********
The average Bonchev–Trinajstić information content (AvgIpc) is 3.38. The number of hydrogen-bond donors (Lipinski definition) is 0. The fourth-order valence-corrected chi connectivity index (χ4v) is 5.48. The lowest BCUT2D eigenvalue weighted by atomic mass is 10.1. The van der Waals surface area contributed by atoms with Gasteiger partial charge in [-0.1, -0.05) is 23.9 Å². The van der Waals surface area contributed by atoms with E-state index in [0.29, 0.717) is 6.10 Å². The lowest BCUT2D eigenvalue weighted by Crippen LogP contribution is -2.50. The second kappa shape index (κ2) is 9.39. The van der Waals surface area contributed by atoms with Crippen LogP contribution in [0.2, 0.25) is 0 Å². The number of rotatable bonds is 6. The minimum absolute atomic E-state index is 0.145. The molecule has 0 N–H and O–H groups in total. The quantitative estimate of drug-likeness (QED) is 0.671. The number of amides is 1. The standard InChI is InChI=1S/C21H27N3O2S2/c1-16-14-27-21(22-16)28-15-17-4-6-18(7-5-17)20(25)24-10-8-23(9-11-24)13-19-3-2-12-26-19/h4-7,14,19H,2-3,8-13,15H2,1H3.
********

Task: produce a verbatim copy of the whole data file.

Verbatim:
The average Bonchev–Trinajstić information content (AvgIpc) is 3.38. The number of hydrogen-bond donors (Lipinski definition) is 0. The fourth-order valence-corrected chi connectivity index (χ4v) is 5.48. The lowest BCUT2D eigenvalue weighted by atomic mass is 10.1. The van der Waals surface area contributed by atoms with Gasteiger partial charge in [-0.1, -0.05) is 23.9 Å². The van der Waals surface area contributed by atoms with E-state index in [0.29, 0.717) is 6.10 Å². The lowest BCUT2D eigenvalue weighted by Crippen LogP contribution is -2.50. The second kappa shape index (κ2) is 9.39. The van der Waals surface area contributed by atoms with Crippen LogP contribution in [0.2, 0.25) is 0 Å². The number of rotatable bonds is 6. The minimum absolute atomic E-state index is 0.145. The molecule has 0 N–H and O–H groups in total. The quantitative estimate of drug-likeness (QED) is 0.671. The number of amides is 1. The standard InChI is InChI=1S/C21H27N3O2S2/c1-16-14-27-21(22-16)28-15-17-4-6-18(7-5-17)20(25)24-10-8-23(9-11-24)13-19-3-2-12-26-19/h4-7,14,19H,2-3,8-13,15H2,1H3.